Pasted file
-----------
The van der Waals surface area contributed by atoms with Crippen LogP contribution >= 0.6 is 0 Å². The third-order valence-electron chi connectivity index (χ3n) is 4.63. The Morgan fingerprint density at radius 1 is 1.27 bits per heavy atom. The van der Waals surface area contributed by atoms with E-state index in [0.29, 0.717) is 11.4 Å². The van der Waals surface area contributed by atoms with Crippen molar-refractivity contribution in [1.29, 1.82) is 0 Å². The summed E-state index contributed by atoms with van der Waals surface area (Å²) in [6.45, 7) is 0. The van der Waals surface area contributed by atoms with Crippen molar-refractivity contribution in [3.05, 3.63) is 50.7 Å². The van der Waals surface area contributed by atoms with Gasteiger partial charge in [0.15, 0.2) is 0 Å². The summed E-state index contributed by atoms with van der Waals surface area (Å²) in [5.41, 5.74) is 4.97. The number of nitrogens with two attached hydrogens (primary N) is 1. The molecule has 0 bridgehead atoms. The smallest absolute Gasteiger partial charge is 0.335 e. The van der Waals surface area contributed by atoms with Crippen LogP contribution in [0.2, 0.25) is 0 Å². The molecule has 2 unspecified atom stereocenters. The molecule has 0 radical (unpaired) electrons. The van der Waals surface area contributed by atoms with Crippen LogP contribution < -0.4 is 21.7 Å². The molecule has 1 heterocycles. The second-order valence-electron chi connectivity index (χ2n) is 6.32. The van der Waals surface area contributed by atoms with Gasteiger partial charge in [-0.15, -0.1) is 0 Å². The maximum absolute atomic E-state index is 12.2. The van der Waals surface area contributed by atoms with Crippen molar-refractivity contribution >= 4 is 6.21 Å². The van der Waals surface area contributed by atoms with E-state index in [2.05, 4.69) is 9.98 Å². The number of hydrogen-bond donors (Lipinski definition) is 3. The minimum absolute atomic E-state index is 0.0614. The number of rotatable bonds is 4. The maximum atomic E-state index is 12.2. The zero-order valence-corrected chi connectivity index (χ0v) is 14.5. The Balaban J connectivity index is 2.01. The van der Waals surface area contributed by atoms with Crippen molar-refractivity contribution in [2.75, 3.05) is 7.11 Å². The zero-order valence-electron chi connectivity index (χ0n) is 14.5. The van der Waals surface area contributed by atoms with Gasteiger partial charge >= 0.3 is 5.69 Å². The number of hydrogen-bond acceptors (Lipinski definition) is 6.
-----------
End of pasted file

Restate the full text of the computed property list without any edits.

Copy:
The van der Waals surface area contributed by atoms with Crippen LogP contribution >= 0.6 is 0 Å². The third-order valence-electron chi connectivity index (χ3n) is 4.63. The Morgan fingerprint density at radius 1 is 1.27 bits per heavy atom. The van der Waals surface area contributed by atoms with E-state index in [0.29, 0.717) is 11.4 Å². The van der Waals surface area contributed by atoms with Crippen molar-refractivity contribution in [1.29, 1.82) is 0 Å². The summed E-state index contributed by atoms with van der Waals surface area (Å²) in [6.45, 7) is 0. The van der Waals surface area contributed by atoms with Crippen molar-refractivity contribution in [3.05, 3.63) is 50.7 Å². The van der Waals surface area contributed by atoms with Gasteiger partial charge in [0.15, 0.2) is 0 Å². The summed E-state index contributed by atoms with van der Waals surface area (Å²) in [5.41, 5.74) is 4.97. The number of nitrogens with two attached hydrogens (primary N) is 1. The molecule has 0 bridgehead atoms. The smallest absolute Gasteiger partial charge is 0.335 e. The van der Waals surface area contributed by atoms with Crippen LogP contribution in [0.2, 0.25) is 0 Å². The molecule has 2 unspecified atom stereocenters. The molecule has 0 radical (unpaired) electrons. The van der Waals surface area contributed by atoms with Crippen LogP contribution < -0.4 is 21.7 Å². The molecule has 1 heterocycles. The second-order valence-electron chi connectivity index (χ2n) is 6.32. The van der Waals surface area contributed by atoms with Gasteiger partial charge in [-0.15, -0.1) is 0 Å². The maximum absolute atomic E-state index is 12.2. The van der Waals surface area contributed by atoms with Crippen molar-refractivity contribution >= 4 is 6.21 Å². The van der Waals surface area contributed by atoms with E-state index in [2.05, 4.69) is 9.98 Å². The number of hydrogen-bond donors (Lipinski definition) is 3. The minimum absolute atomic E-state index is 0.0614. The number of rotatable bonds is 4. The maximum atomic E-state index is 12.2. The zero-order valence-corrected chi connectivity index (χ0v) is 14.5. The Balaban J connectivity index is 2.01. The van der Waals surface area contributed by atoms with Crippen molar-refractivity contribution in [2.75, 3.05) is 7.11 Å². The zero-order valence-electron chi connectivity index (χ0n) is 14.5. The van der Waals surface area contributed by atoms with Gasteiger partial charge >= 0.3 is 5.69 Å². The number of hydrogen-bond acceptors (Lipinski definition) is 6.